Re: [rtcweb] Pictures of congestion control on the Internet - which is more realistic?

Roman Shpount <> Wed, 30 April 2014 23:01 UTC

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Date: Wed, 30 Apr 2014 19:01:24 -0400
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From: Roman Shpount <>
To: "Cullen Jennings (fluffy)" <>
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Subject: Re: [rtcweb] Pictures of congestion control on the Internet - which is more realistic?
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On Wed, Apr 30, 2014 at 5:21 PM, Cullen Jennings (fluffy)

> On Apr 23, 2014, at 9:02 AM, Roman Shpount <> wrote:
> > I would say that some video end points have congestion back off.  Almost
> all audio end points have none. Based on this, most UDP endpoints do not
> deal well with congestion.
> Well … I sort of agree with you and Wenger and sort of don’t. They have an
> upper layer congestion control. Basically when the congestion gets bad, the
> humans on both ends hang up the call and go call each other on their cell
> phones.

I know we are deep in the discussion but originally I was addressing the
following point:

On 2014-04-23 14:31, Harald Alvestrand wrote:
>  All UDP endpoints that use the open Internet have some form of backoff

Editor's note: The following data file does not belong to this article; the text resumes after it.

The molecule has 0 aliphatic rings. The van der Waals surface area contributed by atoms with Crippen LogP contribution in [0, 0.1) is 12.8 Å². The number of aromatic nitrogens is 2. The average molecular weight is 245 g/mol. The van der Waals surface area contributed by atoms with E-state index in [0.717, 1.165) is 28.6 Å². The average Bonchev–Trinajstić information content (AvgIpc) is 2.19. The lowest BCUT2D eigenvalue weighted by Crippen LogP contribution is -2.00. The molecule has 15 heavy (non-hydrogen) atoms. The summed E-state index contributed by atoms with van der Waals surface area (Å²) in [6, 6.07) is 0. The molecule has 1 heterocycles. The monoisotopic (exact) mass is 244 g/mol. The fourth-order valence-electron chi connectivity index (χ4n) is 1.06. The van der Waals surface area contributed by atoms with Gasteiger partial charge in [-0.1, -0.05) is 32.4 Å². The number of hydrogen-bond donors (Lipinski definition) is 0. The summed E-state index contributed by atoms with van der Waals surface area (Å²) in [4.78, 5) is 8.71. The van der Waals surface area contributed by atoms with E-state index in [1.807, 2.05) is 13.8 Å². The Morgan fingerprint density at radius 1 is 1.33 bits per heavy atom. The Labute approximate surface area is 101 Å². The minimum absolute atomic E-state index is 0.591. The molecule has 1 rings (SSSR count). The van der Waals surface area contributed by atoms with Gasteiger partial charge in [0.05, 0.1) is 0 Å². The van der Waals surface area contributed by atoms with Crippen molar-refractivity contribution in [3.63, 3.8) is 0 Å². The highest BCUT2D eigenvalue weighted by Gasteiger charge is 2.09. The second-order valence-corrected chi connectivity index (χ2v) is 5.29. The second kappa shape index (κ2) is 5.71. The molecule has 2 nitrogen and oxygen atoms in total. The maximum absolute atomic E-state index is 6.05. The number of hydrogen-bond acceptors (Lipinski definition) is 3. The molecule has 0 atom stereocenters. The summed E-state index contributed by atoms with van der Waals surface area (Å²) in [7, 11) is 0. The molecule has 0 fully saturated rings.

on congestion - using delay, packet drop or
> (most likely) both to detect congestion

>From my experience this is not true for almost all voice end points and it
is not true for majority of video end points. So, Harald's assumption does
not hold.

I think based on this assumption Harald was trying to decide if QOS support
needs to be exposed in WebRTC. My second point was that if congestion is
introduced by something other then the real time media client (such as
loading a large document over HTTP from public internet or using a separate
screen sharing program which uses TCP to upload the screen on a slide
change), there is little that can be done by the real time media end point
to deal with this congestion except implement a good packet loss recovery
policy. Better handling of such congestion will require either changes to
router queuing policies (using PIE or Codel queuing policies at the point
of congestion can help a lot) or better yet implementing QOS. Such router
policy changes are outside of this groups charter, but exposing QOS support
to WebRTC is definitely something that should be discussed.
Roman Shpount